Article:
Male infertility refers to a male’s inability to cause pregnancy in a fertile female. In humans it accounts for 40-50% of infertility. Male infertility is commonly due to deficiencies in the semen, and semen quality is used as a surrogate measure of male fecundity.
Pre-testicular factors refer to conditions that impede adequate support of the testes and include situations of poor hormonal support and poor general health including:
- Hypogonadotropic hypogonadism due to various causes
- Drugs, alcohol
- Strenuous riding (bicycle riding, horseback riding)
- Medications, including those that affect spermatogenesis such as chemotherapy, anabolic steroids, cimetidine, spironolactone; those that decrease FSH levels such as phenytoin; those that decrease sperm motility such as sulfasalazine and nitrofurantoin
- Genetic abnormalities such as a Robertsonian translocation
Male smokers also have approximately 30% higher odds of infertility. There is increasing evidence that the harmful products of tobacco smoking kill sperm cells. Therefore, some governments require manufacturers to put warnings on packets. Smoking tobacco increases intake of cadmium, because the tobacco plant absorbs the metal. Cadmium, being chemically similar to zinc, may replace zinc in the DNA polymerase, which plays a critical role in sperm production. Zinc replaced by cadmium in DNA polymerase can be particularly damaging to the testes.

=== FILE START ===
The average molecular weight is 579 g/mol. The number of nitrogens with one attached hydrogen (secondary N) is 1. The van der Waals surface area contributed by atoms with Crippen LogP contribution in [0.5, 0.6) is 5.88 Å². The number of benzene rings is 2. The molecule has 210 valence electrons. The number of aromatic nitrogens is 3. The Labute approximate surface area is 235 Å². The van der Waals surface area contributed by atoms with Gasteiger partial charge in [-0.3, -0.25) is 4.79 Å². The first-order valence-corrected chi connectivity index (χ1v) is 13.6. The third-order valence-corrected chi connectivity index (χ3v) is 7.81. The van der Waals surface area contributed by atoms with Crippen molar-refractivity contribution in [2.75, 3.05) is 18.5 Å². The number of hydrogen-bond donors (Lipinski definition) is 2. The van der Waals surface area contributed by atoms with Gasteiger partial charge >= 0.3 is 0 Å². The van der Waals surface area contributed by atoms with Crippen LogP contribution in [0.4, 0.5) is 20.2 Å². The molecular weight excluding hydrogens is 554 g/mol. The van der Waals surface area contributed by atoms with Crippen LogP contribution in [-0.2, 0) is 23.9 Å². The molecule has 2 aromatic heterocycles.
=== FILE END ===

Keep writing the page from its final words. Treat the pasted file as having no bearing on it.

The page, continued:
Common inherited variants in genes that encode enzymes employed in DNA mismatch repair are associated with increased risk of sperm DNA damage and male infertility. As men age there is a consistent decline in semen quality, and this decline appears to be due to DNA damage. (Silva et al., 2012). These findings suggest that DNA damage is an important factor in male infertility.
Testicular factors refer to conditions where the testes produce semen of low quantity and/or poor quality despite adequate hormonal support and include:
See also: Paternal age effect
- Genetic defects on the Y chromosome
- Abnormal set of chromosomes
- Neoplasm, e.g. seminoma
- Idiopathic failure
- Varicocele (14% in one study)
- Testicular cancer
- Defects in USP26 in some cases
- Acrosomal defects affecting egg penetration
- Idiopathic oligospermia – unexplained sperm deficiencies account for 30% of male infertility.
Post-testicular factors decrease male fertility due to conditions that affect the male genital system after testicular sperm production and include defects of the genital tract as well as problems in ejaculation: